Cash Flow 101 was created for teenagers, but kids as young as six years old can play with a parent or teacher. Robert T. Kiyosaki, author of Rich Dad, Poor Dad, created this game to teach kids about personal finance, investment, and money management. This game includes more advanced topics such as financial statements, understanding assets and liabilities, and personal accounting.

The Game of Life was created over 150 years ago and is available as a board game or video game. Kids as young as six years old can play the game with a parent or teacher, and it is fun for older kids as well. The Game of Life not only teaches kids about cash flow and money management but also career and family choices, education, borrowing money, and taxes.


Monopoly has been a family favorite board game for about 80 years. The game is best suited for players who are at least eight years old. Monopoly not only teaches money management and budgeting but also introduces kids to topics such as taxes, investment, and real estate development.

Payday is a classic board game that requires players to manage money over a monthly period. The game teaches the need for budgeting planned monthly expenses and emergency expenses out of a monthly paycheck. Payday also introduces the concept of loans and interest. It is best for players eight and older.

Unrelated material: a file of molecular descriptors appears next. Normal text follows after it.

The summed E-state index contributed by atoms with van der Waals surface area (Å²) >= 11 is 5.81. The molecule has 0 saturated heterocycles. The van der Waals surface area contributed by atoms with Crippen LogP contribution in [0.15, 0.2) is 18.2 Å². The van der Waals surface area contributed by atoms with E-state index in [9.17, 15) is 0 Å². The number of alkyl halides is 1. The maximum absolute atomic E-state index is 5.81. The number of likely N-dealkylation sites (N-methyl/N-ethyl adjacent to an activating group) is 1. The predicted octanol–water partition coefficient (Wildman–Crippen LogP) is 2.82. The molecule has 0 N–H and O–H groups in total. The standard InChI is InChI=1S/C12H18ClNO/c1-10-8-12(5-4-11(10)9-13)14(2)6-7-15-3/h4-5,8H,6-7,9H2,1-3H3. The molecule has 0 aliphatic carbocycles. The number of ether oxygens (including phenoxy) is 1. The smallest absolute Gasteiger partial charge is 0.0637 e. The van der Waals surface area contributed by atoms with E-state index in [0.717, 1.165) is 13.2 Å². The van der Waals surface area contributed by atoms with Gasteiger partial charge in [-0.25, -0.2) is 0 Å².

Online Games

Money Metropolis is a game presented by Visa’s Practical Money Skills program In this game players pick a savings goal and then need to go around their virtual town working to earn the money to reach their goal. They will be presented with other ways to spend their money and need to stay focused on their goal. This game is best suited for kids from age seven to twelve.

Road Trip to Savings is a game presented by Visa’s Practical Money Skills program. This game puts kids on a four week journey that requires budgeting expenses for their trip. Running out of money means you lose your car. This game is best for kids from seven to twelve years old.